Short term modest deficits (with “bright economic prospects ahead”) are far more acceptable to Fraser Valley residents than “Larger increases in long term structural debt which may affect future economic decisions.” The former choice is designed to be more positive than the latter-and it is by a significant amount. After the choppy/sloppy work of the B.C. Liberal government following the recent Budget announcements—and cuts—and the subsequent announcements by federal Conservative finance minister Jim Flaherty—in Victoria, B.C. last week it is clear that the feds have the ear of Fraser Valley residents-particularly while federal election banter is agitating.
It is also clear that Dianne Watts may own the hearts and minds of respondents in this southeastern portion of Greater Vancouver—including Langley, Chilliwack, and Abbotsford, often referred to as the ‘Bible belt’.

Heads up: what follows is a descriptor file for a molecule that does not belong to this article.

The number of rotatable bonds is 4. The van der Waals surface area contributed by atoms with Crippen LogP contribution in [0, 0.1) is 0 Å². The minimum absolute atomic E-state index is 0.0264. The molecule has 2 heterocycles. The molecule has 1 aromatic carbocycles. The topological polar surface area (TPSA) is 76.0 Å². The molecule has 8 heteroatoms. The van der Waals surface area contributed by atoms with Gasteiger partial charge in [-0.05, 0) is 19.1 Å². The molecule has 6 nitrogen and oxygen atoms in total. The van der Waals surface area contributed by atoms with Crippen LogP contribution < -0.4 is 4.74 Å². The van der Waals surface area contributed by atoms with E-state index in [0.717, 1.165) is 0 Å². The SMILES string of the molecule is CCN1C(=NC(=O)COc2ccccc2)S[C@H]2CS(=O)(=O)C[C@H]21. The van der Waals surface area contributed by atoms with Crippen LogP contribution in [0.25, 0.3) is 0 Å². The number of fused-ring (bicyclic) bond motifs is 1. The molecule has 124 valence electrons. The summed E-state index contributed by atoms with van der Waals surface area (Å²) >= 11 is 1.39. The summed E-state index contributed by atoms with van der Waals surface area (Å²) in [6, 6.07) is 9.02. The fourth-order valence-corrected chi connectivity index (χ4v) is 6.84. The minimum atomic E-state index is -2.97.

Justice Minister Robert Nicholson wants to crack down on Ponzi schemes and other White collar crime—which following a year of taxpayer funded support of failed financial and automobile corporations is likely long overdue. His problem-- is respondents in this conservative friendly territory—is more concerned with white collar crime in government (generally) than in the “private sector”. The people need to see the faces of public servant or two or three or probably more-- on the front pages ‘swinging’.—it can’t always be blamed on the private sector criminals. Citizens understand reasonably the caveats attached to the private sector but are less comfortable with government’s ability to be transparent and forthcoming about white collar crime in government. Recent examples of Canada Revenue employees being involved with gangsters or embezzling money from taxpayer’s is not perceived by the public as isolated—as suggested by agents for the culprits—but as more symptomatic as a much greater ‘secret’ of potentially much large white collar crime in the public sector’. (GPR will be issuing to the press-evidence of more crime next week).